Blackburn Festival "The Mackey Sessions" in Review

Thursday, October 11, 2018
Written by Matia Guardabascio, Photos and Video by Quantá Holden
Photo of Nate Mackey and band during keynote reading

To begin the Fall 2018 semester, the English Department unveiled its long-planned Blackburn Festival: The Mackey Sessions. The product of well over a year of planning, the three-day poetry festival centered on the work of Duke’s own Professor Nathaniel Mackey, a prolific poet whose work spans decades, continents, and generations.

The English Department, in an effort to make The Mackey Sessions a university-wide collaboration, partnered with the Vice Provost for the Arts, Franklin Humanities Center, Duke Performances, Duke Divinity School, The Rubenstein ArtsCenter, and the departments of African & African American Studies, Music, Gender, Sexuality & Feminist Studies, Religious Studies, and Literature. The Mackey Sessions also presented an opportunity to expand beyond the university audience and into the Durham community. To that end, the English Department also partnered with The Durham Hotel and So & So Books of Raleigh. 

The result of these collaborative efforts was what many attendees described as a “once in a lifetime event.” Guests traveled from all over the country and the world to attend, one even coming from as far as South Africa to participate.

The festival began on Thursday, September 20 with an opening reception at The Durham Hotel followed by poetry readings by Fred Moten and Ed Roberson, both highly respected and widely read poets themselves. More than one hundred people crammed into the event space at The Durham to hear their riveting performances. Audience members ranged from undergraduate and graduate students to professors from universities across the country, and members of the local community.   

Photo during Q&A session of one of the Mackey Sessions Workshops
Workshop Q&A 

The festivities continued on Friday, September 21 at The Durham Hotel with two daytime workshops focused on specific themes in the work of Professor Mackey: a morning session On Music led by Duke English Professor Tsitsi Jaji, and an afternoon session On Myth led by Professor J Kameron Carter. Both sessions operated as a mix of panel discussion and Q & A from the audience.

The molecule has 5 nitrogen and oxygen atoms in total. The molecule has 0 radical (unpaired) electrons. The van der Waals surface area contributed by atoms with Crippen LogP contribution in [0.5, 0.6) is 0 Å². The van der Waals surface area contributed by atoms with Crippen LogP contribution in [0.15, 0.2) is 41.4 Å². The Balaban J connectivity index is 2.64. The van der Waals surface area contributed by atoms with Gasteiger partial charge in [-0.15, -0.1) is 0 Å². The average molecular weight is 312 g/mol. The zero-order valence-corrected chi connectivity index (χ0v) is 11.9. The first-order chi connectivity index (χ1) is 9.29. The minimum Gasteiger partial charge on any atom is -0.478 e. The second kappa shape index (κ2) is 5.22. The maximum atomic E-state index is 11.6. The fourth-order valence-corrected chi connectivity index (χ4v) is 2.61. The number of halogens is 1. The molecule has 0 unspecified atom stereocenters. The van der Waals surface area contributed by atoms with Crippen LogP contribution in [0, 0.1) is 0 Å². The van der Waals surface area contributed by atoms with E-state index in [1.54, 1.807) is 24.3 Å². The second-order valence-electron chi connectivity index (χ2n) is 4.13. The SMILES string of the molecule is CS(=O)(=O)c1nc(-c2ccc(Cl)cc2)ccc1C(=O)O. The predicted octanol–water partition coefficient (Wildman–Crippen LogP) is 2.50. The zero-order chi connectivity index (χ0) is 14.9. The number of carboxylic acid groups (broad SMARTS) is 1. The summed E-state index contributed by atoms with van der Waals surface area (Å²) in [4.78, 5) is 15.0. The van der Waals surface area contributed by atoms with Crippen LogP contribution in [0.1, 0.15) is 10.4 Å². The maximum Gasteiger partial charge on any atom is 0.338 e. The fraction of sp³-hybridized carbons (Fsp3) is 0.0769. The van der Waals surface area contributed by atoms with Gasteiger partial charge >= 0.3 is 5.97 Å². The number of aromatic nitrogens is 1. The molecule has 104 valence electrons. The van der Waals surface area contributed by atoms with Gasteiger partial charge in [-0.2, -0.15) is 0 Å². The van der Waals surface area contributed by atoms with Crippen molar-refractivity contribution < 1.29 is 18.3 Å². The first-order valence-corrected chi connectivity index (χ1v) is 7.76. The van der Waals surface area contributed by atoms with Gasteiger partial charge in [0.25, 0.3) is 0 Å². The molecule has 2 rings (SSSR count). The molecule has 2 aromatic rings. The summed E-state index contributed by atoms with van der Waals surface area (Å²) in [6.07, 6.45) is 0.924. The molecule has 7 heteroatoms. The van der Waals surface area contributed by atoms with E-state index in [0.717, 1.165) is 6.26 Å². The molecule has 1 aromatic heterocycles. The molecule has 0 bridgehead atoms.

On Friday night was the much-anticipated performance by the man himself, Nate Mackey.  For the centerpiece of the Blackburn Festival, the English Department worked with Duke’s brand new cutting edge arts center, The Ruby. On Friday night at The Ruby Lounge, Nate Mackey, accompanied by a quartet of local musicians Our True Day Begun Soon Come Qu'ahett, performed his long song as a four-part piece interwoven with the sounds of the Euphonium by Dorian Parreott II, the Oud by Jason Lentz, the upright bass by Vattel Cherry, and percussion on the tambourine and the xylophone by Sandy Blocker. 

To the delight of an audience numbering nearly two hundred, Nate Mackey and his band of seasoned musicians delivered a wholly inspired and captivating performance. Had the English Department staff not been recording the entire night on video, then none would be able to experience or relive this momentous evening. Following the performance, the poet received a line of well-wishers and fans, and signed countless books.

Photo of musician Genevieve Palmer
Musician Genevieve Palmer

The Blackburn Festival came to a close the following day with a casual brunch affair at The Durham Hotel featuring an open poetry reading. Led by Professors Joseph Donahue and Priscilla Wald of the English Department, more than twenty poets, including some former students of Nate Mackey, performed poems to the tune of an upright bass, played by local musician and UNC Ph.D. candidate in Music, Genevieve Palmer. At the conclusion of the brunch event, the poet of honor offered his sincerest gratitude to all who participated in the events of the festival.

A triumph of collaboration and the creative spirit, the Blackburn Festival was immensely successful and will be remembered fondly for years to come.